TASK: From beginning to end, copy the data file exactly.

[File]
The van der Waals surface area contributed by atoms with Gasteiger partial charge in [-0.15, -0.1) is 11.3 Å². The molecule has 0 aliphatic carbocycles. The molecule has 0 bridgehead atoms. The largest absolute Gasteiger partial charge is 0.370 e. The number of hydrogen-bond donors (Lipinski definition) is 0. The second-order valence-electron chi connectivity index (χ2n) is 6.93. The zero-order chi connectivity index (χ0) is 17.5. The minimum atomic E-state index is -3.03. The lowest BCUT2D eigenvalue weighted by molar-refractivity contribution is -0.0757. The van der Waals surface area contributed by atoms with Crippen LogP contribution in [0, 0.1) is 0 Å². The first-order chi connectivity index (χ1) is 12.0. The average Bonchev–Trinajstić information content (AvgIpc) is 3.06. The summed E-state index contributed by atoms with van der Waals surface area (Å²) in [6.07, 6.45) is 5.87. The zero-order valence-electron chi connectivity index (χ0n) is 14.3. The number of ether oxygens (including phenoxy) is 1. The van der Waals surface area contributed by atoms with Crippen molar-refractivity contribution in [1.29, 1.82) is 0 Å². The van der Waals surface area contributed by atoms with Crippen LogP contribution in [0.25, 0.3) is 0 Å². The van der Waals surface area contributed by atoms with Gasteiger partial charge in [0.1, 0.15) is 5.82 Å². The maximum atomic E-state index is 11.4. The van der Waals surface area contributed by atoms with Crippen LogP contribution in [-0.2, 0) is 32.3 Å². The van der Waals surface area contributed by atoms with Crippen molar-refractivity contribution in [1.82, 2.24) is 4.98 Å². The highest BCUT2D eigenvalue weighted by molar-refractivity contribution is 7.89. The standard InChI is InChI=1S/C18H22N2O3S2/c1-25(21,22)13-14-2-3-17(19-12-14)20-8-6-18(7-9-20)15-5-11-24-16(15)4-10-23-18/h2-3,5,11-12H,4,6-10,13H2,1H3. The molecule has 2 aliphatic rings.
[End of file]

The van der Waals surface area contributed by atoms with Gasteiger partial charge in [-0.15, -0.1) is 11.3 Å². The molecule has 0 aliphatic carbocycles. The molecule has 0 bridgehead atoms. The largest absolute Gasteiger partial charge is 0.370 e. The number of hydrogen-bond donors (Lipinski definition) is 0. The second-order valence-electron chi connectivity index (χ2n) is 6.93. The zero-order chi connectivity index (χ0) is 17.5. The minimum atomic E-state index is -3.03. The lowest BCUT2D eigenvalue weighted by molar-refractivity contribution is -0.0757. The van der Waals surface area contributed by atoms with Crippen LogP contribution in [0, 0.1) is 0 Å². The first-order chi connectivity index (χ1) is 12.0. The average Bonchev–Trinajstić information content (AvgIpc) is 3.06. The summed E-state index contributed by atoms with van der Waals surface area (Å²) in [6.07, 6.45) is 5.87. The zero-order valence-electron chi connectivity index (χ0n) is 14.3. The number of ether oxygens (including phenoxy) is 1. The van der Waals surface area contributed by atoms with Crippen molar-refractivity contribution in [1.29, 1.82) is 0 Å². The van der Waals surface area contributed by atoms with Crippen LogP contribution in [0.25, 0.3) is 0 Å². The van der Waals surface area contributed by atoms with Gasteiger partial charge in [0.1, 0.15) is 5.82 Å². The maximum atomic E-state index is 11.4. The van der Waals surface area contributed by atoms with Crippen LogP contribution in [-0.2, 0) is 32.3 Å². The van der Waals surface area contributed by atoms with Crippen molar-refractivity contribution in [1.82, 2.24) is 4.98 Å². The highest BCUT2D eigenvalue weighted by molar-refractivity contribution is 7.89. The standard InChI is InChI=1S/C18H22N2O3S2/c1-25(21,22)13-14-2-3-17(19-12-14)20-8-6-18(7-9-20)15-5-11-24-16(15)4-10-23-18/h2-3,5,11-12H,4,6-10,13H2,1H3. The molecule has 2 aliphatic rings.